Along the trail, Murrow’s reporters interview migrant workers in the shantytowns that pass as their neighborhoods. Nearly all of them wear stoic, defeated expressions. “Do you ever think you’ll get out of this work?” one asks Allean King, a twenty-nine-year-old mother of fourteen. “No, sir,” is her reply.
The cameras fan out from the Southeast to points north and west. The only glimmers of hope for farmworker reform are anywhere but the South, Harvest of Shame argues. In New York, Black teachers vainly try to teach children as much as possible before they go back home, probably to drop out of school.
And out in the Central Valley of California, one scene shows Filipino, Latino, and white pickers attending an AFL-CIO meeting to urge unity and union. Cesar Chavez would soon emerge from that very area to organize them.
“This is not taking place in the Congo. It has nothing to do with Johannesburg or Cape Town…This is Florida. These are citizens of the United States.”
“The migrants have no lobby,” Murrow tells viewers at the end of the program. “Only an enlightened, aroused, and perhaps angered public opinion can do anything about the migrants.”
It was a stirring speech, I thought, as I closed my laptop to soak in what I had just seen. But I realized that Harvest of Shame displays a paternalism that hasn’t aged well, along with an absence of true systemic critique. It takes as fact that farmworker exploitation exists without examining the systems that make such abject conditions so easy to continue.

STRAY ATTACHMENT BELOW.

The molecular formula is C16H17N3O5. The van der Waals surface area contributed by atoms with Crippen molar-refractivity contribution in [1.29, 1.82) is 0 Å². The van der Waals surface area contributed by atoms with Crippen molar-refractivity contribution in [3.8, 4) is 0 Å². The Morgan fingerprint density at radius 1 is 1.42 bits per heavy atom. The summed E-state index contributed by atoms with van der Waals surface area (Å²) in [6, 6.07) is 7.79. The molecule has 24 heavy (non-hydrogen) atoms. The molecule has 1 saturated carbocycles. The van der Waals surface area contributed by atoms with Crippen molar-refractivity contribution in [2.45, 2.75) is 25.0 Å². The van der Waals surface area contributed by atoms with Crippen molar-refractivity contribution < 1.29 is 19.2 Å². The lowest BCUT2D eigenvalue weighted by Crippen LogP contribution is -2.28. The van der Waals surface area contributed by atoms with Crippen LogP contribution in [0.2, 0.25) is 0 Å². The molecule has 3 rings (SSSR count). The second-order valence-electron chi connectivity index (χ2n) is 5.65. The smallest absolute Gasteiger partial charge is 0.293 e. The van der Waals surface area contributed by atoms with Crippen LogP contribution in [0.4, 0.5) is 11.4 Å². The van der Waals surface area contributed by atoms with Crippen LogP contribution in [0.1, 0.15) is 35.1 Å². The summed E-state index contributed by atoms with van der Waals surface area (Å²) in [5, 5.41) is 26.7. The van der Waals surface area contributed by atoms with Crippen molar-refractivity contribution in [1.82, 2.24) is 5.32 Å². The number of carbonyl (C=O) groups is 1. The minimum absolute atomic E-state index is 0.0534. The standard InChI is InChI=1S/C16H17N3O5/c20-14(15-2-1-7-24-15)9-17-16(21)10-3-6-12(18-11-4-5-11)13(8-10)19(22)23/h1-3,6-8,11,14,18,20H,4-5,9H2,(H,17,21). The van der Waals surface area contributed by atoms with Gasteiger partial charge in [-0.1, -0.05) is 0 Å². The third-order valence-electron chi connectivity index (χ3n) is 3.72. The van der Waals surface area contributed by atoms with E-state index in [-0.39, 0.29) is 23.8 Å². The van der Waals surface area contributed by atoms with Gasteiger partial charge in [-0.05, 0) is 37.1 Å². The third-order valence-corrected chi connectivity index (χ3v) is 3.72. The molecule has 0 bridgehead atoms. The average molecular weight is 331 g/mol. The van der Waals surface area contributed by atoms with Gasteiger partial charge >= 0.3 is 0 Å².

For a film with so many Black faces, a lack of acknowledgement that they were just two to three generations removed from slavery reads as insulting today. The closest reference to the white supremacy that continues to dominate the farming world is when Murrow quotes a farmer who admits, “We used to own our slaves. Now, we just rent them.”
Murrow’s biggest sin was his lack of faith in farmworkers, especially those in the South, to better themselves. Salvation, according to him, could only truly come from an activist government and the charity of liberal viewers. His rousing words did little for farmworkers. Harvest of Shame didn’t lead to any fundamental changes in our food system.